Tastes like old times
Liverwurst, or liver sausage is a Midwestern staple. When I was a kid we would go one town over to Cedarburg (not that i lived in a town per se, Mequon in those days had 62 square miles, 15,000 people and 4 stop lights) to buy meat. Paules’ Market (long gone sadly) was the place to get local meat. I can still recall the liverwurst, made from pork liver wrapped in a opaque casing that had to be peeled away. A quick lunch on the farm could be made from a few slices, sharp mustard and two slices of wheat bread.
The flavor of liverwurst is very distinctive, as opposed to liver pate or chopped chicken livers. It was this distinctive flavor that lead me to think that I could recreate it with beef or calves’ liver (which would make it kosher, if you use kosher meat). So a little internet research combined with consultation with Charcuterie: The Craft of Salting, Smoking, and Curing and I was ready to give it a try.
Some notes on materials and process. This takes a while to make. Leave yourself plenty of time and keep everything well chilled. If you break the emulsion (meaning the fat and meat separate) what you end up with is very tasty dog food. Also there are several options for casings. I used muslin cloth. You could also use a beef middle or hog bung.
Recipe after the break
When Jews make sausage
“Send a Salami, to your boy in the Army” that sign still hangs over the meat counter at Katz’s deli. Only in New York could those two words rhyme. I love salami, I love its texture, its fatty mouth feel and its subtle flavors. A good salami is dry cured and hung for weeks until it is a wrinkled shadow of it former self. Then and only then should it be sliced and enjoyed with a nice spicy brown mustard.
Of course for the home cook a dry cured sausage of any sort poses several hurdles. The first is obtaining the curing salts and bacterial cultures that ensure you don’t feed yourself botulism toxins. The second is having a dark spot that stays at 80% humidity and 60 degrees for 3 weeks. Perhaps in June I will go score a small fridge from the students vacating Unit 2 at Cal but until then I have to get my sausage fix differently.
Enter the hot smoke. A process of cooking at very low temperature (about 220 F) using wood smoke. You can also do the same thing without smoke, in Kansas City its called BBQ. I am trying two things at once, making an Italian style salami using a small amount of pink salt to preserve the color and give it that distinct cured flavor and also using a hot smoke cooking method (albeit without the smoke) to bypass the long curing process.
I had been wanting to make some more sausage for a few weeks, but was stymied by my inability to find a good source of beef fat. I had been to a number of meat markets with no luck, but then decided to go to the main branch of a local grocery store chain where they have a good supply of fresh meat. I asked one of the butchers and he was happy to supply me with about 4 lbs of beef trimmings and that yielded a little more than 2.5 pound of good clean diced beef fat. The best thing, no charge for the fat.
Recipe after the break
Fresh from the smoker
Go ahead, I dare you- google the words “Jewish sausage”. At the risk of inviting bad puns, lets face it there isn’t a lot of food there. That being said I couldn’t get the idea out of my head that at one time there must have been a wide world of Jewish sausages and smoked meats given the absence of refrigeration and the need to eat every scrap of protein that came into the house. My first stop was to consult with Claudia Roden who confirmed in The Book of Jewish Food: An Odyssey from Samarkand and Vilna to the Present Day that there had been a very wide array of Jewish sausages in both Sephardi and Ashkenazi communities. Sadly what is left to us today is the kosher salami (which I love) and the poor array of supermarket sausages in Israel.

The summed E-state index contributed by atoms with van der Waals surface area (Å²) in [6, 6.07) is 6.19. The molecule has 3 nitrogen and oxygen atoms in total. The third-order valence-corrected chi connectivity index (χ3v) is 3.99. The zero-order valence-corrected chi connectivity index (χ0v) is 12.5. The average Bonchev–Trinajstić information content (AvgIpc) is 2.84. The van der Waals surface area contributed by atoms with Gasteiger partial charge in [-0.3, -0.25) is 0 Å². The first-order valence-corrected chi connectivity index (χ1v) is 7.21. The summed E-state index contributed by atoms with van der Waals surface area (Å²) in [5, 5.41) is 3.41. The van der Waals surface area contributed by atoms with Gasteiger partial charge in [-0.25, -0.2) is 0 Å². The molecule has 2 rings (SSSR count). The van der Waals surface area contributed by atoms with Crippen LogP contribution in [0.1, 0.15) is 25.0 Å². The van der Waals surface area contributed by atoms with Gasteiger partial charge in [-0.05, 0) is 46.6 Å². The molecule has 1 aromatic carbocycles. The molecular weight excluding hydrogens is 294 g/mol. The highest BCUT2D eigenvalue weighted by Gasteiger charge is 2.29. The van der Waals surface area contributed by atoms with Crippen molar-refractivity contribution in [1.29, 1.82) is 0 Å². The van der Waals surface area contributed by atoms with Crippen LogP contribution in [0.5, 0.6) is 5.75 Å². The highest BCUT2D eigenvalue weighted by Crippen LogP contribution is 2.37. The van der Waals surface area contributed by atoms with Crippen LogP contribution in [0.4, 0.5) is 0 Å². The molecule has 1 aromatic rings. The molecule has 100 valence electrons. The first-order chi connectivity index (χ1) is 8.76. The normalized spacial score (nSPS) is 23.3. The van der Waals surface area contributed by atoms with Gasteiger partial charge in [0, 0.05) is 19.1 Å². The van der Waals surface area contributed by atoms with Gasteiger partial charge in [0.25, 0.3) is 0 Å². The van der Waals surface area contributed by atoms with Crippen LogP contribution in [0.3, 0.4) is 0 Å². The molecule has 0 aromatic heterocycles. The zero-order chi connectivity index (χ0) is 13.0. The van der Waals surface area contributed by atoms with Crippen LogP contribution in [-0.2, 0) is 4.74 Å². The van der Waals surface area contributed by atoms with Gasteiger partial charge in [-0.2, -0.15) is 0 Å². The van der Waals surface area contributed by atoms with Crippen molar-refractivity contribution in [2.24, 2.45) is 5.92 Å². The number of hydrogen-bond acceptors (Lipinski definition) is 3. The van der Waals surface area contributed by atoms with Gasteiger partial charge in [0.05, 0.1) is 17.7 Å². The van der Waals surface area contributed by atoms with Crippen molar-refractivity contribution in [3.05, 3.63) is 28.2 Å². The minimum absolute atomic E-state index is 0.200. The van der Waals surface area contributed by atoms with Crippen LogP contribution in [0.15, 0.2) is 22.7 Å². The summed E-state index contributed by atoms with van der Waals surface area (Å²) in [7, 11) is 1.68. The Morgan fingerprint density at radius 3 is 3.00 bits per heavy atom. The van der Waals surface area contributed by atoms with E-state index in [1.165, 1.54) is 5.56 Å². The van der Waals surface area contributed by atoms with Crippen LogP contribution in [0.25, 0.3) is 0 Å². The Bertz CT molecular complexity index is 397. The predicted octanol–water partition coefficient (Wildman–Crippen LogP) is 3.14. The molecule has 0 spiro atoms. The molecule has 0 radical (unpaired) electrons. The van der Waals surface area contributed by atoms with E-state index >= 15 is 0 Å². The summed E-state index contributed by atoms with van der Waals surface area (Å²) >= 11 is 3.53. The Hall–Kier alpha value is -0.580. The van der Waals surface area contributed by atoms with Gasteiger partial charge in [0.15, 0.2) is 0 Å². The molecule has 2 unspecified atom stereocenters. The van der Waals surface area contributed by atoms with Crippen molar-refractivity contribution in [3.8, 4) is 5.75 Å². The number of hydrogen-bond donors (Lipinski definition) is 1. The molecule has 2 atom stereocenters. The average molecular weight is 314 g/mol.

But I was compelled to make sausage for Sukkot (I’m a sucker for an alliteration) and so I pressed on. Merguez is a traditional lamb sausage first made in North Africa and then spreading with the post colonial diaspora to France and then beyond. I sought direction in my production from Charcuterie: The Craft of Salting, Smoking, and Curingby Michael Rulhman. I highly recommend the step by step directions. I found a nice shoulder lamb roast at the market, but sourcing fat (which you need) was more difficult. Most of the recipes I have call for pork fat- I non-starter for me. I looked for lamb or goat fat at the Halal markets, with no luck. I also looked for beef fat at the supermarket meat departments. With nothing in hand and unwilling to schlep all the way down to Oakland to see what Whole Foods might have I started looking at some of the meat in the case to see if there was something fatty enough to trim the 1/4lb of fat I needed. There were some nice small brisket pieces, I bought the fattiest one and took it home to trim.
The brisket, btw, makes great hamburger.
Recipe and pictures after the break
Rinsed and waiting for fresh brine
Pickles are a deli staple. My favorite pickle memory is my then two year old son scarfed down a whole tray of sliced pickle spears in a Chicago deli while we waited for our sandwiches. He finished the small tray and looked up at us and asked if there were more- truly a sour tooth.
In any event, having always been a fan of pickled veggies I was delighted to come across a recipe in Michael Ruhlmans masterful tome Charcuterie: The Craft of Salting, Smoking, and Curing. This first batch turned out a bit on the salty side so I am soaking them in fresh water for a day or two to knock down the salt content. But having said that this is one of those cooking projects that requires only patience.
More after the break.